Civil War Nurse and Female Physician
Mary Jane Safford is best known for nursing wounded Union soldiers on battlefields and hospital ships on the Mississippi River during the Civil War, an experience that influenced her to pursue a career in medicine. After the war, she earned her medical degree, established a practice, and taught at the Boston University Medical School.
Mary Jane Safford was born December 31, 1834 in Hyde Park, Vermont, but her family moved to Crete, Illinois when she was three years old. After her parents died, family members sent her to a female academy in Bakersfield, Vermont, then allowed her to travel in Canada to learn French and to act as governess to a German-speaking family while learning German. During the 1850s, she taught school while living with her older brother, a wealthy banker in Joliet, Illinois, then Shawneetown, and finally settling in Cairo, Illinois in 1858.
Nursing in the Civil War
When the Civil War began in the spring of 1861, volunteer soldiers descended upon the town of Cairo, setting up camps along the river banks. Diseases soon spread among the troops, and Mary Jane Safford began to visit the camps, tending to the sick and distributing food from her own kitchen. Gradually she won the respect of the officers and surgeons who initially opposed her.
Cairo – located where the Ohio and Mississippi Rivers meet – became of great importance because the rivers were the primary means of transporting supplies and soldiers, including the sick and wounded. When hospital matron Mary Ann Bickerdyke arrived in Cairo in June 1861, she gave Mary Jane a rudimentary nursing course, and then they began requisitioning supplies and setting up several large field hospitals.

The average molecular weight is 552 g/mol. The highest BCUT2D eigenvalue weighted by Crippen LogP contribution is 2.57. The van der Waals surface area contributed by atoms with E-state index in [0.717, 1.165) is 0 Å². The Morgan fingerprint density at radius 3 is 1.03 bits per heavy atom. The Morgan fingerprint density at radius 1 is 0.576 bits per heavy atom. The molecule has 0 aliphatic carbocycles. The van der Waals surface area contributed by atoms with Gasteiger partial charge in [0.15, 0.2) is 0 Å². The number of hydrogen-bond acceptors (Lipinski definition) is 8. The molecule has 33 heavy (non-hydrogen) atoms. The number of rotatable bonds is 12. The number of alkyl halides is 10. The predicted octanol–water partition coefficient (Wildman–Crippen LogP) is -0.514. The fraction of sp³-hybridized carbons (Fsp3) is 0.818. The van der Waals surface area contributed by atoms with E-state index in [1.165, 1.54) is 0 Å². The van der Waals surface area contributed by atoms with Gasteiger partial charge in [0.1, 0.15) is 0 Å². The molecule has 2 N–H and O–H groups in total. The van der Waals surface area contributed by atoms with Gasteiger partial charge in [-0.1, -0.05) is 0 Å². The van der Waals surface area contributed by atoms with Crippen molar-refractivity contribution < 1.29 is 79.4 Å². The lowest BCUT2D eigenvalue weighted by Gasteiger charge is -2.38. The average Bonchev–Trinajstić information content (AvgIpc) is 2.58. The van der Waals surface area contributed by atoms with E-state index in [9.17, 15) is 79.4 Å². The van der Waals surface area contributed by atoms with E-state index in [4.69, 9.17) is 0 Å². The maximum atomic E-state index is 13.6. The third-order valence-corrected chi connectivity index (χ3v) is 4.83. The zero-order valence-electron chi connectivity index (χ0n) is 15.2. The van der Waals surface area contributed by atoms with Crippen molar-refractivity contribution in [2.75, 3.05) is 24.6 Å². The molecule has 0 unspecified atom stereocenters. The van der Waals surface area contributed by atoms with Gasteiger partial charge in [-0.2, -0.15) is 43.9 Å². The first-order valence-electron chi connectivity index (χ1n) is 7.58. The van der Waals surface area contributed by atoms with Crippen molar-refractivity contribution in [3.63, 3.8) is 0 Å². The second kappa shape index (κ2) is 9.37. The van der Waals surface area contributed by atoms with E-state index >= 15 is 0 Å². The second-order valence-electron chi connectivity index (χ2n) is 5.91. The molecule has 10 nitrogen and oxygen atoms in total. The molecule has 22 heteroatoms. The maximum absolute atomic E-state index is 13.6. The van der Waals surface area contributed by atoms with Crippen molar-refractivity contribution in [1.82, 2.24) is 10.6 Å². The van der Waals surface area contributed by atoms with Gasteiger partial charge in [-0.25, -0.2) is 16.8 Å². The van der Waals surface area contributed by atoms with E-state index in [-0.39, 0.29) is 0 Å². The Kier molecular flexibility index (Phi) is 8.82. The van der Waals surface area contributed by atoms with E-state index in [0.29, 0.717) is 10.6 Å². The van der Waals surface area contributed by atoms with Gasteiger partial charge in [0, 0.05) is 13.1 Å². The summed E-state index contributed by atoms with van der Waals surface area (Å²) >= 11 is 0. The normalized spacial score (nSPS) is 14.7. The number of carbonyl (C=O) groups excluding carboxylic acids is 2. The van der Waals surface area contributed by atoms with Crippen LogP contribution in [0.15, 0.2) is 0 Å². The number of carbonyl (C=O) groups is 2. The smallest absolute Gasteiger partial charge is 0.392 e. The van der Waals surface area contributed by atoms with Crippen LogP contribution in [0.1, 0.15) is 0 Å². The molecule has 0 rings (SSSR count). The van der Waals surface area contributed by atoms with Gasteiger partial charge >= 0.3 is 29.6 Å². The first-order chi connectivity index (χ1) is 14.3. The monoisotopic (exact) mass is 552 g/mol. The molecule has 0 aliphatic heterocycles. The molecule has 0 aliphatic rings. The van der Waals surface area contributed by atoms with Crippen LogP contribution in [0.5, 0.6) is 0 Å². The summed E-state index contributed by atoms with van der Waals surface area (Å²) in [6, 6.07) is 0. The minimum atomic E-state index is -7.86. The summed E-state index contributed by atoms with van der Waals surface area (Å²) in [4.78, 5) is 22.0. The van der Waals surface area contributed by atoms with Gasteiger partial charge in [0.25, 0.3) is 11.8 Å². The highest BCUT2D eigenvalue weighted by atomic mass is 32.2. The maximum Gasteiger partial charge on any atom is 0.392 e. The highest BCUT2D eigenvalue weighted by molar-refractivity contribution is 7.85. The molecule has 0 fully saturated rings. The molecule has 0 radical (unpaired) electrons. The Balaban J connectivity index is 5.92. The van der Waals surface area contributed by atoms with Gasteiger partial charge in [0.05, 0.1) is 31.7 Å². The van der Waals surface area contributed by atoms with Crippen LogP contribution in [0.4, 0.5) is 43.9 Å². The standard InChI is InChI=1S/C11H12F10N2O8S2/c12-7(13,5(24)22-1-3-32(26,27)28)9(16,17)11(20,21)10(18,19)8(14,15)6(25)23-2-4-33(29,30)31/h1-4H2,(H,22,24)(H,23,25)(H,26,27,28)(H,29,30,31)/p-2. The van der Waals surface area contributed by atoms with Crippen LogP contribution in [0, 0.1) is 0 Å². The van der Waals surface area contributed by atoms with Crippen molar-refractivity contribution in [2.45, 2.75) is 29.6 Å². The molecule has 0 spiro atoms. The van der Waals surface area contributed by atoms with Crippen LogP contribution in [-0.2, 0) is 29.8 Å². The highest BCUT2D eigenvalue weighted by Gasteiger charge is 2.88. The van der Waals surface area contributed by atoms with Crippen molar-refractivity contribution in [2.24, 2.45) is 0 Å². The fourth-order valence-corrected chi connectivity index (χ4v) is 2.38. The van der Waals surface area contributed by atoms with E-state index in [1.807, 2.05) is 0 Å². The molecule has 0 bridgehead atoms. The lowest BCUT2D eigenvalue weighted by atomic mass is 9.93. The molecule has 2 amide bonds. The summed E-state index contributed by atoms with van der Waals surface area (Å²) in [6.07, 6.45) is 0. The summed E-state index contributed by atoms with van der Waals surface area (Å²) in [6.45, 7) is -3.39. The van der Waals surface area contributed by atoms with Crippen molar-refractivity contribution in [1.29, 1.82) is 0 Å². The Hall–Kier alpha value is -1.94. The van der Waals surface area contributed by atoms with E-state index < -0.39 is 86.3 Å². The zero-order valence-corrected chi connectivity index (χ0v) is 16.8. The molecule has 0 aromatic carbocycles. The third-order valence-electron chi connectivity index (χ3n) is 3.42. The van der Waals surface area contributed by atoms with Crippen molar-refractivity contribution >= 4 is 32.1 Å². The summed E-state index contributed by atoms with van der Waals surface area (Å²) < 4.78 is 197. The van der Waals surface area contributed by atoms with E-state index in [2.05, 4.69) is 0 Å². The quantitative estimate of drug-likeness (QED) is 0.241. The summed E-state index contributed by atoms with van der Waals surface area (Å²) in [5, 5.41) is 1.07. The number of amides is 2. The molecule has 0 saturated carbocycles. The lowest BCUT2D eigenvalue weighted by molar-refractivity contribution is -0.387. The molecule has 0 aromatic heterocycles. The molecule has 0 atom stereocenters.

Although she was petite and frail, Safford lived up to Bickerdyke’s strict standards, and soon began working as a full-time nurse among the hospitals at Cairo and the neighborhood, constantly visiting from one to the other. She often left the hospital to care for the sick in surrounding camps as well. One onlooker wrote:
[Safford’s] sweet, young face, full of benevolence, pleasant voice and winning manner [that] instate her in everyone’s heart. Every sick and wounded soldier in Cairo knows and loves her, and as she enters the ward, every pale face brightens at her approach. She is performing a noble work… in the quietest and most unconscious manner.
On November 7, 1861, Safford nursed the wounded at the Battle of Belmont, Missouri – just down the river from Cairo. During the battle, she courageously treated the wounded by walking the battlefield with a white handkerchief tied to a stick as her flag of truce amidst enemy fire. More than 300 wounded soldiers were ferried to the hospitals in Cairo. Exhausted by her nursing duties, Safford was forced to take a rest.